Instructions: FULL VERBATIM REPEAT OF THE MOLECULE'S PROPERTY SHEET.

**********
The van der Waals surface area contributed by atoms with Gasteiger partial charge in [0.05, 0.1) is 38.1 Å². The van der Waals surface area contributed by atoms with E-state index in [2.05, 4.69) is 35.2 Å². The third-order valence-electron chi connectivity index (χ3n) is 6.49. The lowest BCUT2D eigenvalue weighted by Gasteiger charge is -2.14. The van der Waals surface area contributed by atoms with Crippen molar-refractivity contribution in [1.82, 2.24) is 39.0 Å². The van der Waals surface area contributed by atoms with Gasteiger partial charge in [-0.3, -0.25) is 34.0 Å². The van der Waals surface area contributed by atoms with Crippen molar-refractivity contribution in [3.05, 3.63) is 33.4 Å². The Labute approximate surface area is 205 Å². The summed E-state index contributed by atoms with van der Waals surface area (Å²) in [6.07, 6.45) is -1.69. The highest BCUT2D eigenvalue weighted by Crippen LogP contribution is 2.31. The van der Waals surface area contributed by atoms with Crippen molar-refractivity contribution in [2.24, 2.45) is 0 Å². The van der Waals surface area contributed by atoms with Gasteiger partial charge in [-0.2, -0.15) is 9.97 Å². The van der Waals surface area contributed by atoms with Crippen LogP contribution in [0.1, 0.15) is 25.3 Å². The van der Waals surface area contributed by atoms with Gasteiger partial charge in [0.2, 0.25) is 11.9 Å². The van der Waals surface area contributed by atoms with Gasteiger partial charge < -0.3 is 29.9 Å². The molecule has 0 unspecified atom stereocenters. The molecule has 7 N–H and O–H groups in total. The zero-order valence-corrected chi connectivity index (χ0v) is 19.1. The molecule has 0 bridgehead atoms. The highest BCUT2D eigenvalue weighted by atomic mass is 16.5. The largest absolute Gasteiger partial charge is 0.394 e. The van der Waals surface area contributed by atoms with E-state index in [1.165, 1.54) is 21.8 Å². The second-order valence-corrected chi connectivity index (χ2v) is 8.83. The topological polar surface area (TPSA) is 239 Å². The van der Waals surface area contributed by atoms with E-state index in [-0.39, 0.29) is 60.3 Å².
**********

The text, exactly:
The van der Waals surface area contributed by atoms with Gasteiger partial charge in [0.05, 0.1) is 38.1 Å². The van der Waals surface area contributed by atoms with E-state index in [2.05, 4.69) is 35.2 Å². The third-order valence-electron chi connectivity index (χ3n) is 6.49. The lowest BCUT2D eigenvalue weighted by Gasteiger charge is -2.14. The van der Waals surface area contributed by atoms with Crippen molar-refractivity contribution in [1.82, 2.24) is 39.0 Å². The van der Waals surface area contributed by atoms with Gasteiger partial charge in [-0.3, -0.25) is 34.0 Å². The van der Waals surface area contributed by atoms with Crippen molar-refractivity contribution in [3.05, 3.63) is 33.4 Å². The Labute approximate surface area is 205 Å². The summed E-state index contributed by atoms with van der Waals surface area (Å²) in [6.07, 6.45) is -1.69. The highest BCUT2D eigenvalue weighted by Crippen LogP contribution is 2.31. The van der Waals surface area contributed by atoms with Crippen molar-refractivity contribution in [2.24, 2.45) is 0 Å². The van der Waals surface area contributed by atoms with Gasteiger partial charge in [-0.2, -0.15) is 9.97 Å². The van der Waals surface area contributed by atoms with Crippen LogP contribution in [0.1, 0.15) is 25.3 Å². The van der Waals surface area contributed by atoms with Gasteiger partial charge in [0.2, 0.25) is 11.9 Å². The van der Waals surface area contributed by atoms with Gasteiger partial charge < -0.3 is 29.9 Å². The molecule has 0 unspecified atom stereocenters. The molecule has 7 N–H and O–H groups in total. The zero-order valence-corrected chi connectivity index (χ0v) is 19.1. The molecule has 0 bridgehead atoms. The highest BCUT2D eigenvalue weighted by atomic mass is 16.5. The largest absolute Gasteiger partial charge is 0.394 e. The van der Waals surface area contributed by atoms with E-state index in [1.165, 1.54) is 21.8 Å². The second-order valence-corrected chi connectivity index (χ2v) is 8.83. The topological polar surface area (TPSA) is 239 Å². The van der Waals surface area contributed by atoms with E-state index in [-0.39, 0.29) is 60.3 Å².